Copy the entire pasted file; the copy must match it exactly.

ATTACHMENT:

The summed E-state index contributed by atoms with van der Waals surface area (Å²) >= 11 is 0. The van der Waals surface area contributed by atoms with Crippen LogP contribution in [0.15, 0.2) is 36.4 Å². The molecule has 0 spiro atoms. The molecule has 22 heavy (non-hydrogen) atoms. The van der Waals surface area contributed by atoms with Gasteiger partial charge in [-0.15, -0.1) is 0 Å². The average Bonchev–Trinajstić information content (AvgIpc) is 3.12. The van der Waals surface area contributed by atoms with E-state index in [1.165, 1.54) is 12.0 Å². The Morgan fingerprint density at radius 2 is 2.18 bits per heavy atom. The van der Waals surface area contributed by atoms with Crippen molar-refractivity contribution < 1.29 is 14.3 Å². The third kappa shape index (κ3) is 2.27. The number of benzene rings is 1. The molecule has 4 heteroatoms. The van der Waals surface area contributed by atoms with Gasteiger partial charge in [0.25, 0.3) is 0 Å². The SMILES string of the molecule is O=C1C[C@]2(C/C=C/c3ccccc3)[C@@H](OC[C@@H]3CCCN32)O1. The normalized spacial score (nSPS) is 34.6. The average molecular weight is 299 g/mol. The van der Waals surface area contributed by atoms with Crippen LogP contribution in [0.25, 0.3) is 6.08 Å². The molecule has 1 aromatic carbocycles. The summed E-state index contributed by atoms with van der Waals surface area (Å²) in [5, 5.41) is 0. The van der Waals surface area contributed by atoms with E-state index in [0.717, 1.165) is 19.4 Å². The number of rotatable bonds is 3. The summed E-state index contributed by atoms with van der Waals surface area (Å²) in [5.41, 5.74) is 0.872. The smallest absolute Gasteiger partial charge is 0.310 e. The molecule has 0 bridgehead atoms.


The summed E-state index contributed by atoms with van der Waals surface area (Å²) >= 11 is 0. The van der Waals surface area contributed by atoms with Crippen LogP contribution in [0.15, 0.2) is 36.4 Å². The molecule has 0 spiro atoms. The molecule has 22 heavy (non-hydrogen) atoms. The van der Waals surface area contributed by atoms with Gasteiger partial charge in [-0.15, -0.1) is 0 Å². The average Bonchev–Trinajstić information content (AvgIpc) is 3.12. The van der Waals surface area contributed by atoms with E-state index in [1.165, 1.54) is 12.0 Å². The Morgan fingerprint density at radius 2 is 2.18 bits per heavy atom. The van der Waals surface area contributed by atoms with Crippen molar-refractivity contribution < 1.29 is 14.3 Å². The third kappa shape index (κ3) is 2.27. The number of benzene rings is 1. The molecule has 4 heteroatoms. The van der Waals surface area contributed by atoms with Gasteiger partial charge in [0.25, 0.3) is 0 Å². The SMILES string of the molecule is O=C1C[C@]2(C/C=C/c3ccccc3)[C@@H](OC[C@@H]3CCCN32)O1. The normalized spacial score (nSPS) is 34.6. The average molecular weight is 299 g/mol. The van der Waals surface area contributed by atoms with Crippen LogP contribution in [0.25, 0.3) is 6.08 Å². The molecule has 1 aromatic carbocycles. The summed E-state index contributed by atoms with van der Waals surface area (Å²) in [5, 5.41) is 0. The van der Waals surface area contributed by atoms with E-state index in [0.717, 1.165) is 19.4 Å². The number of rotatable bonds is 3. The summed E-state index contributed by atoms with van der Waals surface area (Å²) in [5.41, 5.74) is 0.872. The smallest absolute Gasteiger partial charge is 0.310 e. The molecule has 0 bridgehead atoms.